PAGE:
It is not yet clear whether either of these two conditions were met by Hashem Foods Ltd. However, when confronted about the question of exploiting child labour, Md Salauddin, the administrative spokesperson for Sajeeb company told The Daily Star: "The issue about the age of the workers is wrong. They were hired after reviewing the relevant documents. If the age is less, it is the workers who tampered with the documents." Under the labour law, if there is any dispute as to the age and whether a particular worker is a child or an adolescent worker, any of three documents must be used to resolve it: (i) a birth registration certificate; (ii) a school certificate; or (iii) a certificate issued by a registered medical practitioner certifying the age (Section 36, BLA). However, the disputes relating to the real age of the child workers "missing" after the Hashem Foods fire exposes the pitfall of relying exclusively on documentary evidence (which can easily be "tampered with") in resolving disputes as to the age of child workers. While most families of the "missing" child workers insist that their beloved daughter or son was underage, the factory authorities insist the exact opposite—and claim to have the papers to prove it. It would be unlawful to employ a 12-year-old like Shanta, but having her age "certified" to be 14 or above through one of the three aforesaid documents would be enough.
Other than the need to obtain and display fitness certificates, Chapter III also places two key prohibitions in the employment of adolescents. Firstly, it prohibits adolescents from being employed in work that is declared too hazardous by the government (Section 39(2), BLA). In 2013, a government order declared 38 processes and activities as being hazardous for children, which includes working in a biscuit factory. In 2015, when the Bangladesh Labour Rules were formulated, Rule 68 also listed 32 activities which are deemed to be too hazardous for adolescents, which includes working with cutter machines. The National Child Labour Survey 2013 found that 1.28 million children were engaged in hazardous labour. Secondly, adolescents cannot be made to clean, lubricate or adjust any machinery of any establishment while it is in motion or to work between moving parts or between the fixed and moving parts of such machinery (Section 39(3), BLA).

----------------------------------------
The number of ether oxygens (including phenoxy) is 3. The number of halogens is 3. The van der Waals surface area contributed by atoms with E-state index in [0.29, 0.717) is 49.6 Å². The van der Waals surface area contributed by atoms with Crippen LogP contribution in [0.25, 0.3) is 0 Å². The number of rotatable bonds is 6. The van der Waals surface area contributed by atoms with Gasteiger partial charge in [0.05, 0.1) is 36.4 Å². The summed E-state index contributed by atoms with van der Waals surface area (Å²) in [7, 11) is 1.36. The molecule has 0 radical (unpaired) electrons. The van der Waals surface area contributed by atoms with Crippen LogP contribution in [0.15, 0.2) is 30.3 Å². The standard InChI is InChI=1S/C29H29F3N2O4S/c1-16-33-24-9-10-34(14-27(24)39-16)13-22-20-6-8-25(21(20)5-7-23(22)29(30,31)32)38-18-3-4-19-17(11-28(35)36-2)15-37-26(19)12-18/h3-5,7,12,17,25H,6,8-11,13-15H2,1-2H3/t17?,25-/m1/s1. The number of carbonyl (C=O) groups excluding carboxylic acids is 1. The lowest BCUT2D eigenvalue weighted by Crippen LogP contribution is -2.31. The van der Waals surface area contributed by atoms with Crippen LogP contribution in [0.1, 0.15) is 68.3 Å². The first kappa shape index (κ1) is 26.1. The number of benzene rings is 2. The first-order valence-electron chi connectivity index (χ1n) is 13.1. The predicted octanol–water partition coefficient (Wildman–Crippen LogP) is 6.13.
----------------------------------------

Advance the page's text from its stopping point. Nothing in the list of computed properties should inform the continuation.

If any person employs any child or adolescent, or permits any child or adolescent to work in contravention of any provision of the labour law, they are to be punished with a fine that may extend to Tk 5,000 (Section 284, BLA). This penalty is rather minimal when compared to the severity of the offence, with no prison sentence being prescribed, and the amount of fine being capped at a very low level—despite the varying degree of harms that may result due to the offender's contravention of child labour laws in the country. Then again, limiting the liability of those that violate labour rights seem to be a rather defining feature of our labour law. For instance, all an employer has to pay if a worker is killed in an "industrial accident" (which, more often than not, is a foreseeable outcome of the employer's failure to ensure occupational safety), is Tk 2 lakh.
On 30 November 2020, the National Child Labour Welfare Council published a draft National Plan of Action to Eliminate Child Labour. How can we possibly hope to eliminate child labour while keeping it legal?
Taqbir Huda coordinates Justice For All Now (JANO, Bangladesh).